In a data driven era, standardized exams are used to evaluate student progress and teacher effectiveness.  Fluvanna students are taking far more than just the Standards of Learning (SOL) exam each year.  Throughout the year they also sit three times for the Measurement of Academic Progress (MAP) tests, twice for the Interactive Achievement test, and K-3 students take the PALs exam to evaluate reading skills.  These standardized tests are all in addition to the regular run-of-the-mill spelling tests and pop quizzes.

Since SOLs are a state mandate, most Fluvanna teachers see them as a necessary evil.  It’s the MAP test they take umbrage with.  MAP testing is being used in more than 5,000 school districts across the country, but has been criticized in just as many.  Critics don’t like its use in teacher evaluation, especially since the test is not tied to one grade level.  Originally designed by research directors (not teachers), MAP is designed to measure students’ academic level, independent of their age or year in school.  That means that a third grader could be looking at a question about algebra or Shakespeare.

Fluvanna Public Schools defends the use of MAP as a way to assess whether students are ready for the SOLs.

“The state requires that we do universal screening.  It’s one of the reasons why MAP is done three times a year.  It lets you know if students are on track and prepared to pass the SOLs,” said Director of Testing and Accountability for Fluvanna County Public Schools James Mathieson.  “It’s a very solid, very well backed assessment, based off of the results of nearly 5 million children. It’s aligned with SOLs, but not directly driven by the SOLs.”

Third grade teacher Angela Davis disagrees.  She thinks MAP is harmful, if anything, to SOL scores.

“This is a test that is being used only for evaluating teachers, it has no benefit to students, and leaves us with no time to focus on SOLs.  It’s a waste of valuable instructional time,” said Davis.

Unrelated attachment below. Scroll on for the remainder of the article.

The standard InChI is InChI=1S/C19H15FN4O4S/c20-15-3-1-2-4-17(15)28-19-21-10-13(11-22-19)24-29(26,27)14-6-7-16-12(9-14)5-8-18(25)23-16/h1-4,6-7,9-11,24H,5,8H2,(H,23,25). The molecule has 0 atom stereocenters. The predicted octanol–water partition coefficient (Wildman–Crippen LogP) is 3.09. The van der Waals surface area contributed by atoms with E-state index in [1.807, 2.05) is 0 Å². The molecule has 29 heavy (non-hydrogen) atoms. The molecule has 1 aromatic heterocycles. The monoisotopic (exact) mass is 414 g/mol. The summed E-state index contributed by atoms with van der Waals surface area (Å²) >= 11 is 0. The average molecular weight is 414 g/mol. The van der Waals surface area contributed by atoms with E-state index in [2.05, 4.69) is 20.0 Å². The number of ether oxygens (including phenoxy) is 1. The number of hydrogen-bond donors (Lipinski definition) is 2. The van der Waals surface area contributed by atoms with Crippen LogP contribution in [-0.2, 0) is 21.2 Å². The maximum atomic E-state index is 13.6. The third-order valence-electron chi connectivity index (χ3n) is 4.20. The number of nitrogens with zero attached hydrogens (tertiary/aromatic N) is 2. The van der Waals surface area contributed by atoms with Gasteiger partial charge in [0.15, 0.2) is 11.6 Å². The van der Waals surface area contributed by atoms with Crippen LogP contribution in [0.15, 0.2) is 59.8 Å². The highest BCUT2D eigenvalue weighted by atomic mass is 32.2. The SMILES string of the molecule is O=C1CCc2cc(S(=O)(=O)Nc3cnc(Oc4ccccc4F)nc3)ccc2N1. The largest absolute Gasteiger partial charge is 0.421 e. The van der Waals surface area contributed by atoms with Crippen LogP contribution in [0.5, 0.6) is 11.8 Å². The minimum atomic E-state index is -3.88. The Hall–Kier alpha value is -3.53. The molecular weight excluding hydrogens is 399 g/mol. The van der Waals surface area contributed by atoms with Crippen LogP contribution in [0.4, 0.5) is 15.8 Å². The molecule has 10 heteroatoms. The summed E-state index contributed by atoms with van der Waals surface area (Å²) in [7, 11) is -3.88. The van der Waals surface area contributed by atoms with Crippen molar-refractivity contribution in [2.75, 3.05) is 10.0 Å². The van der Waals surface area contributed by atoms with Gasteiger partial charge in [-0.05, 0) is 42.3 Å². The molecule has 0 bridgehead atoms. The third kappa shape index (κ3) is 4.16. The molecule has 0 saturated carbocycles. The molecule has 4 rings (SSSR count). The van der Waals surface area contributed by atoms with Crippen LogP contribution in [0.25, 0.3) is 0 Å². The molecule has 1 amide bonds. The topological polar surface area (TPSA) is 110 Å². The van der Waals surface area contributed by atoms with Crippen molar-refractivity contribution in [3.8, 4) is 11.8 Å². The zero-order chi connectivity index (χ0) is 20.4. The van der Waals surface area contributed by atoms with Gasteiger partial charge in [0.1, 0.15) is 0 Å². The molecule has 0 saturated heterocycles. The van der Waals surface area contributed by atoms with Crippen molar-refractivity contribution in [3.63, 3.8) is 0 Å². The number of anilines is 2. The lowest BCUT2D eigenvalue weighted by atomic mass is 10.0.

Bridgette Madison, a mother of four Fluvanna school children, agrees with Davis.

“One of my daughters is in second grade and took PALs and MAP.  On one test it said she was above her grade level on reading and on the other it said she was below.  The testing doesn’t work together,” said Madison to the Fluvanna County Public School Board on Wednesday (June 13).  “The teachers do know these students, and I think you need to work with them to get to a better place for the students.”

Fluvanna Education Association (FEA), who represents Fluvanna’s teachers, have offered other ways to assess teachers and SOL readiness than making students take tests where they won’t know the majority of the answers.

“Teachers are willing to step up and craft an instrument that we can use for student growth.  We feel it would be more fair to our students and less stressful for our students,” said Perri Johnson, co-president of the FEA.

Yet, for now, it looks like little will change for next year.  Fluvanna Public Schools Superintendent Gena Keller believes all of the tests are still needed to identify struggling students and their needs.

“It’s important for us to look at the gains we made.  It’s also important to look at the children, by name, who are not getting what they need,” said Keller.  “It’s no different than a good medical team, you triage and you offer supplemental help that’s culturally sensitive.”



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